Birmingham hospital to open umbilical cord donor centre
An umbilical cord donor centre which will harvest stems cells to treat people with leukaemia is being set up at a Birmingham hospital.
The Anthony Nolan charity will run the centre at Birmingham Women's Hospital.
The charity said it had already recruited a supervising midwife for the centre and that the collectors would be in place within a month.
The centre, the first of its kind in the West Midlands, is expected to open in September.
Guy Parkes, from the Anthony Nolan charity, said a collection unit at a hospital cost more than £200,000 a year to run.
He said: "Instead of being incinerated, which is what usually happens, the cord is passed to one of our collectors who extracts the blood and that is sent to our centre in Nottingham where the stem cells are extracted."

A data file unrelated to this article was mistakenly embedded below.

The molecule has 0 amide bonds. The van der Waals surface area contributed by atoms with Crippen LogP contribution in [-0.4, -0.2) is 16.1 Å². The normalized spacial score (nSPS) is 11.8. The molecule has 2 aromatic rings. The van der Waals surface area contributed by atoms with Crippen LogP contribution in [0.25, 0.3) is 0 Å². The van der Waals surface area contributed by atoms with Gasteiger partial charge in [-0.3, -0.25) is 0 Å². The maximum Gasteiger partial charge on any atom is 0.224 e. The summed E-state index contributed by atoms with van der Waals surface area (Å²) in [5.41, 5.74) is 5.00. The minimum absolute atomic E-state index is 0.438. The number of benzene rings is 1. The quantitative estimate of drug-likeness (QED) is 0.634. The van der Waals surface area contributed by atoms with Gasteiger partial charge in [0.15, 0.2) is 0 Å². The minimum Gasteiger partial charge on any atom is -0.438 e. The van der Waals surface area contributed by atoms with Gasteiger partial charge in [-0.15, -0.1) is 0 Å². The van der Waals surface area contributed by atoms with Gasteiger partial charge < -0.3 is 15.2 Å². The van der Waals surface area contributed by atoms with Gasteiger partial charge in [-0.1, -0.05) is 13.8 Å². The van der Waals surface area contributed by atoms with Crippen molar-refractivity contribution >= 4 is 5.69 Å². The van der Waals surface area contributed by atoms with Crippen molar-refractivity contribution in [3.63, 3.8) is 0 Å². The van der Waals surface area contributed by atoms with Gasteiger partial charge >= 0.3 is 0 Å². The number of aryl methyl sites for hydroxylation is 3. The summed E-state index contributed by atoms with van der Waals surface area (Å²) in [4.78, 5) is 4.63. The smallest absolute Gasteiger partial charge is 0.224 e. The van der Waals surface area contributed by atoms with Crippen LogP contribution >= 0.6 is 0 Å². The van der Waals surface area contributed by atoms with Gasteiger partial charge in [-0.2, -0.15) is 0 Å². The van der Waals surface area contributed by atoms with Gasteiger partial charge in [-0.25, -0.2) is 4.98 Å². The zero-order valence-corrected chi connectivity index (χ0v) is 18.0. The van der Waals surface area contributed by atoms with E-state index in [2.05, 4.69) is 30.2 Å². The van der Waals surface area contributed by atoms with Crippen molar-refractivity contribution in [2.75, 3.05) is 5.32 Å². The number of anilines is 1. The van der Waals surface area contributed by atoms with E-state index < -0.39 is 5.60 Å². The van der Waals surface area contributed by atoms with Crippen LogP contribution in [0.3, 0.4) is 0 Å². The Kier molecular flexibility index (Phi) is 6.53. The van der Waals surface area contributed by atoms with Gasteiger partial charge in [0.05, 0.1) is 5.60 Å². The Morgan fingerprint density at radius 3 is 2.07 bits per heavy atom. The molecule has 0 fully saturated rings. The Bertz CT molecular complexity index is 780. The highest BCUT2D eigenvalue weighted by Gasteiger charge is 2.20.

The harvested stem cells have to be frozen to minus 180C for storage.
One in every 100 umbilical cords saved will be used to transplant stem cells, according to Mr Parkes.
A Worcestershire mother is raising money for the centre, after her son, who has leukaemia, was treated with stem cells from the US.
Fiona Harris from Kidderminster said: "When we heard that thousands [of cords] were being discarded every day and just chucked in the bin in this county we thought that we wanted to do something about this."
She said treatment using stem cells was much simpler than a bone marrow transplant from a donor.
The stem cells were injected directly into her son Charlie's bloodstream.
"We've had good news - we've been told the cord blood had now taken 100%, so his body has fully accepted it," she said.